For some service members, a Purple Heart is more than a medal — it's a memory

Purple Heart.JPG
Dave Callahan and his son, Casey, both purple heart recipients
Anthony Kohl, wounded in Vietnam
Brent Matchison picture of his head wound and helmet
Brent Matchison shows bullet fragments that were removed from his brain
Posted at 1:46 AM, Aug 06, 2019
and last updated 2020-01-06 12:45:41-05
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Soldiers mark their time in the service with ribbons and medals ranging from accommodation awards to marksmanship. One stands out above all the others: The Purple Heart, awarded to soldiers wounded during their service.

"Backs of my leg, inside of my leg was all blown off," former Marine Anthony Kohl said. "I spent a year at the hospital."

Dave Callahan earned his award after spending almost nine months in Vietnam.

"I stepped on a booby-trapped mortar as we were being attacked by machine guns," Callahan said.

He said he was shot in the leg saving lives.

"I went out there and drug the first one in, and then this other one asked for help. So, once I got him in there, the medic took him, and then I went out and got the other one," Callahan said. "So, I got him in, and the third one I couldn't save. That's what tore me up."

Both men said they didn't do what they did for medals or recognition.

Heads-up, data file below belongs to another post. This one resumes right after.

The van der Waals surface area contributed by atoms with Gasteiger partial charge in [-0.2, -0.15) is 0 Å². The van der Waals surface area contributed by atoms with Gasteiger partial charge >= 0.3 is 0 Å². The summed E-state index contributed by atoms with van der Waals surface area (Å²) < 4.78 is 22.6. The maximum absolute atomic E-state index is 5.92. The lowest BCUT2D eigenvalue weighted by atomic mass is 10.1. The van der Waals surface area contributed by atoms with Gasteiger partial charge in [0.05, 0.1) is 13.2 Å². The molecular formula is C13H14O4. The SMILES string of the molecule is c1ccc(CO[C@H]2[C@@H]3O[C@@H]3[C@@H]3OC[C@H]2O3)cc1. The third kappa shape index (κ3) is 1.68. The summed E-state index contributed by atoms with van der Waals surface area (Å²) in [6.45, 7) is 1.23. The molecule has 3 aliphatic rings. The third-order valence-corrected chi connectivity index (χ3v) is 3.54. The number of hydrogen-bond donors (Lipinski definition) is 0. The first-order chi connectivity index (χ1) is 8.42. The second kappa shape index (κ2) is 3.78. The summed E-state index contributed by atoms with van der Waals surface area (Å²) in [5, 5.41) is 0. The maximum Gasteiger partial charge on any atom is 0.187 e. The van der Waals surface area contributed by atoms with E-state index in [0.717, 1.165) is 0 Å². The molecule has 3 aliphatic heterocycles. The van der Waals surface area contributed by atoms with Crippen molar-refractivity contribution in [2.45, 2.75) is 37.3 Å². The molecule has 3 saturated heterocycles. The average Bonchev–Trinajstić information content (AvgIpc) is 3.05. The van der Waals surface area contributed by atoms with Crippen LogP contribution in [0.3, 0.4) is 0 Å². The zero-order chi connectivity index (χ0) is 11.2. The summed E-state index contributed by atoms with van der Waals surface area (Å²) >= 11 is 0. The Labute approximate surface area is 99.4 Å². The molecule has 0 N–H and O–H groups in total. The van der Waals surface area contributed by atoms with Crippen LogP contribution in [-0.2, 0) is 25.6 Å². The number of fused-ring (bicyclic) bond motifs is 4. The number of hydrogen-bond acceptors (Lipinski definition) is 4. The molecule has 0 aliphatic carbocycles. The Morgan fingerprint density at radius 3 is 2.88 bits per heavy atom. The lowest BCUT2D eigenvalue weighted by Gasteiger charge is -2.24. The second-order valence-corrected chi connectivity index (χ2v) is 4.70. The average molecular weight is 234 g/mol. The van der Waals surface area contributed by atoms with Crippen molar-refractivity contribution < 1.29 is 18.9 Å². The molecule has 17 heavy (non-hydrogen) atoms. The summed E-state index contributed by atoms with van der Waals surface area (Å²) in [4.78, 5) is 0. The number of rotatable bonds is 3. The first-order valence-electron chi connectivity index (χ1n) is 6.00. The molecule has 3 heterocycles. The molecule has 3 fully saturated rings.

"The ones that didn't make it," Callahan said. "They're the ones that deserve all these medals."

Army veteran Brent Matchison earned his Purple Heart in Iraq. He was on guard in a tower at Combat Outpost Sword when he was shot in the head during the Battle of Ramadi in 2006.

"It hit the strongest point of your skull," he said. "Because of where it hit, I have a lot of cognitive impairments."

He still has the bullet, he added.

Other veterans said the Purple Heart isn't just about injury, it also represents a journey after the war ends.

"I married my schoolhood sweetheart Eileen a week after I got out, and our parents thought we were completely out of our minds," Kohl said. "It's been great. 51 years this year."

Dave Callahan began to heal only recently, when his oldest granddaughter asked him to attend a veteran appreciation day at her school.

"They kept asking me all these questions," Callahan said. "All these little kids, fourth graders, kept asking me questions, and then all of a sudden it felt like a healing process for me. I finally got it off my chest.

It's estimated 1.8 million Purple Hearts have been given out to date. National Purple Heart Day is Wednesday.

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